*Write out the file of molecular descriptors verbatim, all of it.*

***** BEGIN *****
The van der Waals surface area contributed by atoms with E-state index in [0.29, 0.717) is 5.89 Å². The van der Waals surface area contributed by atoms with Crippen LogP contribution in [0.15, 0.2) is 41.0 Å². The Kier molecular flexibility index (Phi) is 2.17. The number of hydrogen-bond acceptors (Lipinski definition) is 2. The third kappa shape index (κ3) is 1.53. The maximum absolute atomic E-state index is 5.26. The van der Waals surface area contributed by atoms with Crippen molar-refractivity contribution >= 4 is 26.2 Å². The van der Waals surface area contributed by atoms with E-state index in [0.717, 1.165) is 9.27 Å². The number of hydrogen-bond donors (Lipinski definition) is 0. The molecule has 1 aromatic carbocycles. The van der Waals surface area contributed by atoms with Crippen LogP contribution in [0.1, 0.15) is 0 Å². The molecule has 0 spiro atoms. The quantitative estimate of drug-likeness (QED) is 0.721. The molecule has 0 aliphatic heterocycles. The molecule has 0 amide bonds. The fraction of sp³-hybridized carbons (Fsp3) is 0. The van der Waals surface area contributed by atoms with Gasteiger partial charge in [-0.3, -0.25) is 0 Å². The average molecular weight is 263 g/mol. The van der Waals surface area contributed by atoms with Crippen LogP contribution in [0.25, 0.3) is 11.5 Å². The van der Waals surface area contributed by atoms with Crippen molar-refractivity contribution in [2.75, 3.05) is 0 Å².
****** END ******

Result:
The van der Waals surface area contributed by atoms with E-state index in [0.29, 0.717) is 5.89 Å². The van der Waals surface area contributed by atoms with Crippen LogP contribution in [0.15, 0.2) is 41.0 Å². The Kier molecular flexibility index (Phi) is 2.17. The number of hydrogen-bond acceptors (Lipinski definition) is 2. The third kappa shape index (κ3) is 1.53. The maximum absolute atomic E-state index is 5.26. The van der Waals surface area contributed by atoms with Crippen molar-refractivity contribution >= 4 is 26.2 Å². The van der Waals surface area contributed by atoms with E-state index in [0.717, 1.165) is 9.27 Å². The number of hydrogen-bond donors (Lipinski definition) is 0. The molecule has 1 aromatic carbocycles. The van der Waals surface area contributed by atoms with Crippen LogP contribution in [0.1, 0.15) is 0 Å². The molecule has 0 spiro atoms. The quantitative estimate of drug-likeness (QED) is 0.721. The molecule has 0 aliphatic heterocycles. The molecule has 0 amide bonds. The fraction of sp³-hybridized carbons (Fsp3) is 0. The van der Waals surface area contributed by atoms with Gasteiger partial charge in [-0.3, -0.25) is 0 Å². The average molecular weight is 263 g/mol. The van der Waals surface area contributed by atoms with Crippen LogP contribution in [0.25, 0.3) is 11.5 Å². The van der Waals surface area contributed by atoms with Crippen molar-refractivity contribution in [2.75, 3.05) is 0 Å².